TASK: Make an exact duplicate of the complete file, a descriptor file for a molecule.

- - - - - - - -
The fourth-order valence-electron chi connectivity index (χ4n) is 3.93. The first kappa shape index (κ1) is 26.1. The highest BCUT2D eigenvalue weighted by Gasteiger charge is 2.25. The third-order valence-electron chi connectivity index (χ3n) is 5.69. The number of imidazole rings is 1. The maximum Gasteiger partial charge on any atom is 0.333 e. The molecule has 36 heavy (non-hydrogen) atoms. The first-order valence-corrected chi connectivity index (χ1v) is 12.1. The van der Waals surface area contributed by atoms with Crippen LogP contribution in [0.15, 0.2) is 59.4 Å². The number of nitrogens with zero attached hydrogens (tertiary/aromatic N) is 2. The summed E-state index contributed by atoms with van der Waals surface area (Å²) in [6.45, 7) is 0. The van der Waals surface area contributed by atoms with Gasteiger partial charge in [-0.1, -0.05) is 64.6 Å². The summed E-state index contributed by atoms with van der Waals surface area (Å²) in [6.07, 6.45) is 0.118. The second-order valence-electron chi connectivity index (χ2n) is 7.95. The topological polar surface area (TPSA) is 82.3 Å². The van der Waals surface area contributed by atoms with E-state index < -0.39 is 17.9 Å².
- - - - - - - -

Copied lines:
The fourth-order valence-electron chi connectivity index (χ4n) is 3.93. The first kappa shape index (κ1) is 26.1. The highest BCUT2D eigenvalue weighted by Gasteiger charge is 2.25. The third-order valence-electron chi connectivity index (χ3n) is 5.69. The number of imidazole rings is 1. The maximum Gasteiger partial charge on any atom is 0.333 e. The molecule has 36 heavy (non-hydrogen) atoms. The first-order valence-corrected chi connectivity index (χ1v) is 12.1. The van der Waals surface area contributed by atoms with Crippen LogP contribution in [0.15, 0.2) is 59.4 Å². The number of nitrogens with zero attached hydrogens (tertiary/aromatic N) is 2. The summed E-state index contributed by atoms with van der Waals surface area (Å²) in [6.45, 7) is 0. The van der Waals surface area contributed by atoms with Gasteiger partial charge in [-0.1, -0.05) is 64.6 Å². The summed E-state index contributed by atoms with van der Waals surface area (Å²) in [6.07, 6.45) is 0.118. The second-order valence-electron chi connectivity index (χ2n) is 7.95. The topological polar surface area (TPSA) is 82.3 Å². The van der Waals surface area contributed by atoms with E-state index < -0.39 is 17.9 Å².